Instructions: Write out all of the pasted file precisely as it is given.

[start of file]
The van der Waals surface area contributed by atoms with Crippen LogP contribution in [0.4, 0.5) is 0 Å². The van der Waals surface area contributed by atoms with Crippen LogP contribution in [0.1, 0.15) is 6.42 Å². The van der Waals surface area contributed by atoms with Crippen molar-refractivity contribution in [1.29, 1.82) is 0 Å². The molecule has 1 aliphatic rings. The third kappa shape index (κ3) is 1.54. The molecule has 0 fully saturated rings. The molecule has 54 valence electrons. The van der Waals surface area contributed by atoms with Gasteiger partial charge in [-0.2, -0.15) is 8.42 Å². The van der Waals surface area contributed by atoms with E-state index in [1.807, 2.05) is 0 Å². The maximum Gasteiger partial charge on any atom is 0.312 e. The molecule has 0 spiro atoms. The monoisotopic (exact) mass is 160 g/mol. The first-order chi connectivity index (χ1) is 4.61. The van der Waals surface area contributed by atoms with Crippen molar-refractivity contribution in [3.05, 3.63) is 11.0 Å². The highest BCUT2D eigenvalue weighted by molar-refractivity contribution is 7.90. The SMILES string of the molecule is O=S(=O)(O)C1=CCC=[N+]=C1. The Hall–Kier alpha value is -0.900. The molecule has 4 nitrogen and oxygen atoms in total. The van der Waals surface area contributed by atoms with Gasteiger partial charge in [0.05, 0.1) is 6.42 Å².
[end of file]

The van der Waals surface area contributed by atoms with Crippen LogP contribution in [0.4, 0.5) is 0 Å². The van der Waals surface area contributed by atoms with Crippen LogP contribution in [0.1, 0.15) is 6.42 Å². The van der Waals surface area contributed by atoms with Crippen molar-refractivity contribution in [1.29, 1.82) is 0 Å². The molecule has 1 aliphatic rings. The third kappa shape index (κ3) is 1.54. The molecule has 0 fully saturated rings. The molecule has 54 valence electrons. The van der Waals surface area contributed by atoms with Gasteiger partial charge in [-0.2, -0.15) is 8.42 Å². The van der Waals surface area contributed by atoms with E-state index in [1.807, 2.05) is 0 Å². The maximum Gasteiger partial charge on any atom is 0.312 e. The molecule has 0 spiro atoms. The monoisotopic (exact) mass is 160 g/mol. The first-order chi connectivity index (χ1) is 4.61. The van der Waals surface area contributed by atoms with Crippen molar-refractivity contribution in [3.05, 3.63) is 11.0 Å². The highest BCUT2D eigenvalue weighted by molar-refractivity contribution is 7.90. The SMILES string of the molecule is O=S(=O)(O)C1=CCC=[N+]=C1. The Hall–Kier alpha value is -0.900. The molecule has 4 nitrogen and oxygen atoms in total. The van der Waals surface area contributed by atoms with Gasteiger partial charge in [0.05, 0.1) is 6.42 Å².